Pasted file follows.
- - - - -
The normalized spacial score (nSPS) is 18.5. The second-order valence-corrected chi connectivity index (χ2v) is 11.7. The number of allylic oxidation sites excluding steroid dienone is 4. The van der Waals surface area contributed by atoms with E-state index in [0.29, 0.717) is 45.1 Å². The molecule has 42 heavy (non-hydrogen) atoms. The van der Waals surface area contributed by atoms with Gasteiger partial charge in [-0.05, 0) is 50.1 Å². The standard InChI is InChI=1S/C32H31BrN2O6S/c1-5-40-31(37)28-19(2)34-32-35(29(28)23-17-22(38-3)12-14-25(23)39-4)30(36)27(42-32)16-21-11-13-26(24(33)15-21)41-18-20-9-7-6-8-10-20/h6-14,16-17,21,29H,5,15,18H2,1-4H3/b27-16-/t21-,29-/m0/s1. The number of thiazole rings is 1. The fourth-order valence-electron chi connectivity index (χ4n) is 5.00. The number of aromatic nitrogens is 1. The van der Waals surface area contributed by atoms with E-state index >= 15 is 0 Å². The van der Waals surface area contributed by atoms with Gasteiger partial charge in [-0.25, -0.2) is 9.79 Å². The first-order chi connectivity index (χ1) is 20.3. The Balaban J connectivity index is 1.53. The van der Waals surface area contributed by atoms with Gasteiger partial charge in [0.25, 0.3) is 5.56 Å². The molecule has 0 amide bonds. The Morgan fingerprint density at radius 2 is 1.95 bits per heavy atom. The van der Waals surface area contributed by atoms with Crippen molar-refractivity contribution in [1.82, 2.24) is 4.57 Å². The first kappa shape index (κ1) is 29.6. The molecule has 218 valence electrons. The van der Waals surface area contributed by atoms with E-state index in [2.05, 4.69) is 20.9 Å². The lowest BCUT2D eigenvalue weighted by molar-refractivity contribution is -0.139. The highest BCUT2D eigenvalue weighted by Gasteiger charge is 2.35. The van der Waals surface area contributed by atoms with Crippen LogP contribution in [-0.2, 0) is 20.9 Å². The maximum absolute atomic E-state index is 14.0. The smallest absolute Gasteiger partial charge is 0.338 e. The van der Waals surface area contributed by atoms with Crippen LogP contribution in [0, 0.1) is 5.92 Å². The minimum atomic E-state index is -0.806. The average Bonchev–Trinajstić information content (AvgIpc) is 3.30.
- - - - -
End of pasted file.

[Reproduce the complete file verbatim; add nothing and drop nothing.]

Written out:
The normalized spacial score (nSPS) is 18.5. The second-order valence-corrected chi connectivity index (χ2v) is 11.7. The number of allylic oxidation sites excluding steroid dienone is 4. The van der Waals surface area contributed by atoms with E-state index in [0.29, 0.717) is 45.1 Å². The molecule has 42 heavy (non-hydrogen) atoms. The van der Waals surface area contributed by atoms with Gasteiger partial charge in [-0.05, 0) is 50.1 Å². The standard InChI is InChI=1S/C32H31BrN2O6S/c1-5-40-31(37)28-19(2)34-32-35(29(28)23-17-22(38-3)12-14-25(23)39-4)30(36)27(42-32)16-21-11-13-26(24(33)15-21)41-18-20-9-7-6-8-10-20/h6-14,16-17,21,29H,5,15,18H2,1-4H3/b27-16-/t21-,29-/m0/s1. The number of thiazole rings is 1. The fourth-order valence-electron chi connectivity index (χ4n) is 5.00. The number of aromatic nitrogens is 1. The van der Waals surface area contributed by atoms with E-state index >= 15 is 0 Å². The van der Waals surface area contributed by atoms with Gasteiger partial charge in [-0.25, -0.2) is 9.79 Å². The first-order chi connectivity index (χ1) is 20.3. The Balaban J connectivity index is 1.53. The van der Waals surface area contributed by atoms with Gasteiger partial charge in [0.25, 0.3) is 5.56 Å². The molecule has 0 amide bonds. The Morgan fingerprint density at radius 2 is 1.95 bits per heavy atom. The van der Waals surface area contributed by atoms with Crippen molar-refractivity contribution in [1.82, 2.24) is 4.57 Å². The first kappa shape index (κ1) is 29.6. The molecule has 218 valence electrons. The van der Waals surface area contributed by atoms with E-state index in [2.05, 4.69) is 20.9 Å². The lowest BCUT2D eigenvalue weighted by molar-refractivity contribution is -0.139. The highest BCUT2D eigenvalue weighted by Gasteiger charge is 2.35. The van der Waals surface area contributed by atoms with Crippen LogP contribution in [-0.2, 0) is 20.9 Å². The maximum absolute atomic E-state index is 14.0. The smallest absolute Gasteiger partial charge is 0.338 e. The van der Waals surface area contributed by atoms with Crippen LogP contribution in [0, 0.1) is 5.92 Å². The minimum atomic E-state index is -0.806. The average Bonchev–Trinajstić information content (AvgIpc) is 3.30.